F.D.A. joins Tox21 partnership

by Keith Nunes
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WASHINGTON — The Food and Drug Administration has joined the federal government’s Tox21 collaboration, which currently includes the Environmental Protection Agency (E.P.A.), the National Institute of Environmental Health Sciences National Toxicology Program (N.T.P.) and the National Institute of Health Chemical Genomics Center (N.C.G.C.). The Tox21 effort merges federal resources to develop ways to more effectively predict how chemicals will affect human health and the environment.

“This collaboration is revolutionizing the current approach to chemical risk assessment by sharing expertise, capabilities and chemical information, which will lead to both a faster and deeper understanding of chemical hazards,” said Paul Anastas, assistant administrator for the E.P.A.’s Office of Research and Development. “Through the Tox21 collaboration, 2,000 chemicals have already been screened against dozens of biological targets and we are working to increase the number of chemicals to 10,000 by the end of the year.”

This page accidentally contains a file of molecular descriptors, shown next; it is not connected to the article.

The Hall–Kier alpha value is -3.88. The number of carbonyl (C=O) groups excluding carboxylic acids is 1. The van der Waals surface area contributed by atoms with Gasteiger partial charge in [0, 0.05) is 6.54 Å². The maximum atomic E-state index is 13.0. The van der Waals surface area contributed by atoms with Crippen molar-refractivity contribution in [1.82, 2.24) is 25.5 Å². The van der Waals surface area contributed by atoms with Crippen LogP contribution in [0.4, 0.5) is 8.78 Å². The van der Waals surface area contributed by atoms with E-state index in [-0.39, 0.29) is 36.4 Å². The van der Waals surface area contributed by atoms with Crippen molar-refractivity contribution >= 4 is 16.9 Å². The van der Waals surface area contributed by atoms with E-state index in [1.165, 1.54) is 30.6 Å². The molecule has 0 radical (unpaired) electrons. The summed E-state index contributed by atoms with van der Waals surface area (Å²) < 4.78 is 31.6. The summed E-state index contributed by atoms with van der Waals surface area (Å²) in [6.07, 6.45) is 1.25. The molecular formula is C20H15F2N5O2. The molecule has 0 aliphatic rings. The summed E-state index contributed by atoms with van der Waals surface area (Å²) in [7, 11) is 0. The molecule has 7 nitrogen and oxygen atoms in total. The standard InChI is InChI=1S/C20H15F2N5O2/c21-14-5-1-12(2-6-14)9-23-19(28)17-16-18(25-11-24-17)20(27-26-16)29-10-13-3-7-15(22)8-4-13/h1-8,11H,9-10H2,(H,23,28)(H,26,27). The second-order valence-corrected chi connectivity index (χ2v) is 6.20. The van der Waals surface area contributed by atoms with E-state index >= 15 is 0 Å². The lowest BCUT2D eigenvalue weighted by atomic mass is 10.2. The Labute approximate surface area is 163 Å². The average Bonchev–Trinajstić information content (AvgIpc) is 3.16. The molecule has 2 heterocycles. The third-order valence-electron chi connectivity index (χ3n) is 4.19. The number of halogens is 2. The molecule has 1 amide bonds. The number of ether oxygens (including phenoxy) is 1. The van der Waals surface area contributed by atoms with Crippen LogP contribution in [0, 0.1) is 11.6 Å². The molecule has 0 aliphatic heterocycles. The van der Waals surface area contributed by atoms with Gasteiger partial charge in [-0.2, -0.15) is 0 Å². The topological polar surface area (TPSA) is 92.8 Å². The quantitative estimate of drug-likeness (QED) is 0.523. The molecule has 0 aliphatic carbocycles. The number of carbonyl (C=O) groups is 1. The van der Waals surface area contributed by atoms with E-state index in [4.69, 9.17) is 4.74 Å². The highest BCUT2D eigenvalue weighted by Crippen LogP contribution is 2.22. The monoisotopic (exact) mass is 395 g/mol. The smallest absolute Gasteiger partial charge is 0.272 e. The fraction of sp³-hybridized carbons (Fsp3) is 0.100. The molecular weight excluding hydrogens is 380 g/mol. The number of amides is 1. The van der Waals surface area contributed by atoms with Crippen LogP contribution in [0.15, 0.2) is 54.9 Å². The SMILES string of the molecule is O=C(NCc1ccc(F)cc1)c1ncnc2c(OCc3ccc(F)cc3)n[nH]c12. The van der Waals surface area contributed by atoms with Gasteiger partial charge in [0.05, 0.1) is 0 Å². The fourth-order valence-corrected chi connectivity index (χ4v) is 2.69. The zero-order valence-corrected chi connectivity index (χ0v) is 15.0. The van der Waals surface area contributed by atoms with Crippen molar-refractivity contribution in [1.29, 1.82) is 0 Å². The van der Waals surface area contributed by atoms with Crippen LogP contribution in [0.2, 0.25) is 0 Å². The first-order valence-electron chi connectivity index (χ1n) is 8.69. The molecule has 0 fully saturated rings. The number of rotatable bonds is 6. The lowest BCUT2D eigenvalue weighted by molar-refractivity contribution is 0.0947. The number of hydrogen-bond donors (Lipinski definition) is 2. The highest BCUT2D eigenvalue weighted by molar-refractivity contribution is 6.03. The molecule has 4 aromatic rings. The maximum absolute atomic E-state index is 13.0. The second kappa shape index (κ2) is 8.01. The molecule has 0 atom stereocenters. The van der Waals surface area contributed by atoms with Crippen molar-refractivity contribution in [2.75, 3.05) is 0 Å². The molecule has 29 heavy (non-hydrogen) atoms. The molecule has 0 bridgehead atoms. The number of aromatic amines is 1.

The F.D.A. will collaborate with other Tox21 members to prioritize chemicals that need more extensive toxicological evaluation and develop models that can better predict human response to chemicals. The E.P.A. contributes to Tox21 through the ToxCast program and by providing chemicals and additional automated tests to the N.C.G.C. ToxCast currently includes 500 chemical screening tests that have assessed more than 300 environmental chemicals.

“Using the best science to protect human health and the environment is the ultimate goal of this collaboration,” said Linda Birnbaum, Ph.D., director of the National Institute of Environmental Health Sciences and the N.T.P. “The addition of F.D.A. to this effort allows biomedical researchers and regulatory scientists to work together side by side to more rapidly screen chemicals and find more effective ways to protect the health of the public. The N.T.P. is pleased to bring its toxicology and coordination expertise to bear on making Tox21 a reality.”

A significant part of the Tox21 partnership is the robotic screening and informatics platform at N.C.G.C. that uses automated tests to screen thousands of chemicals a day for toxicological activity in cells.

“Our robots screen in a day what would take one person a year to do by hand, allowing a fundamentally different approach to toxicology that is comprehensive and based on molecular mechanisms,” said Christopher Austin, director of the N.I.H.’s N.C.G.C.

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